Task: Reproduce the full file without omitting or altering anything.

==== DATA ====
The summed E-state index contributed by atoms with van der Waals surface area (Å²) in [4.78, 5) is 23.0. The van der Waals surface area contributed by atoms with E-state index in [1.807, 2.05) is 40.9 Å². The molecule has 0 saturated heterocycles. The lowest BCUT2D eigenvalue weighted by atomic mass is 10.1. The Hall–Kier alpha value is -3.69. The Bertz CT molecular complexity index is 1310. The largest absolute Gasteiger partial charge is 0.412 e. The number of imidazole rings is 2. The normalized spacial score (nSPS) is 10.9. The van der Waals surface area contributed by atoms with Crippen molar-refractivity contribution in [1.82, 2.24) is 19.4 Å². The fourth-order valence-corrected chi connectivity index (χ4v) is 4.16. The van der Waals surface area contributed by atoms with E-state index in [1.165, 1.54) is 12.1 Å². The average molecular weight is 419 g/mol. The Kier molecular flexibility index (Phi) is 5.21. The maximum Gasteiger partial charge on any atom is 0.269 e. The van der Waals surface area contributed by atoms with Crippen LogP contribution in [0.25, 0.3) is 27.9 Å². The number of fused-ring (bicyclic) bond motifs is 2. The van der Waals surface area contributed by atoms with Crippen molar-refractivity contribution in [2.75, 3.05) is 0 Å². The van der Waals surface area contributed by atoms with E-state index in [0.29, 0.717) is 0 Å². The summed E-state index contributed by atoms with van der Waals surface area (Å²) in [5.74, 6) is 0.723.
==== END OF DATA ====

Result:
The summed E-state index contributed by atoms with van der Waals surface area (Å²) in [4.78, 5) is 23.0. The van der Waals surface area contributed by atoms with E-state index in [1.807, 2.05) is 40.9 Å². The molecule has 0 saturated heterocycles. The lowest BCUT2D eigenvalue weighted by atomic mass is 10.1. The Hall–Kier alpha value is -3.69. The Bertz CT molecular complexity index is 1310. The largest absolute Gasteiger partial charge is 0.412 e. The number of imidazole rings is 2. The normalized spacial score (nSPS) is 10.9. The van der Waals surface area contributed by atoms with Crippen molar-refractivity contribution in [1.82, 2.24) is 19.4 Å². The fourth-order valence-corrected chi connectivity index (χ4v) is 4.16. The van der Waals surface area contributed by atoms with E-state index in [1.165, 1.54) is 12.1 Å². The average molecular weight is 419 g/mol. The Kier molecular flexibility index (Phi) is 5.21. The maximum Gasteiger partial charge on any atom is 0.269 e. The van der Waals surface area contributed by atoms with Crippen LogP contribution in [0.25, 0.3) is 27.9 Å². The number of fused-ring (bicyclic) bond motifs is 2. The van der Waals surface area contributed by atoms with Crippen molar-refractivity contribution in [2.75, 3.05) is 0 Å². The van der Waals surface area contributed by atoms with E-state index in [0.29, 0.717) is 0 Å². The summed E-state index contributed by atoms with van der Waals surface area (Å²) in [5.74, 6) is 0.723.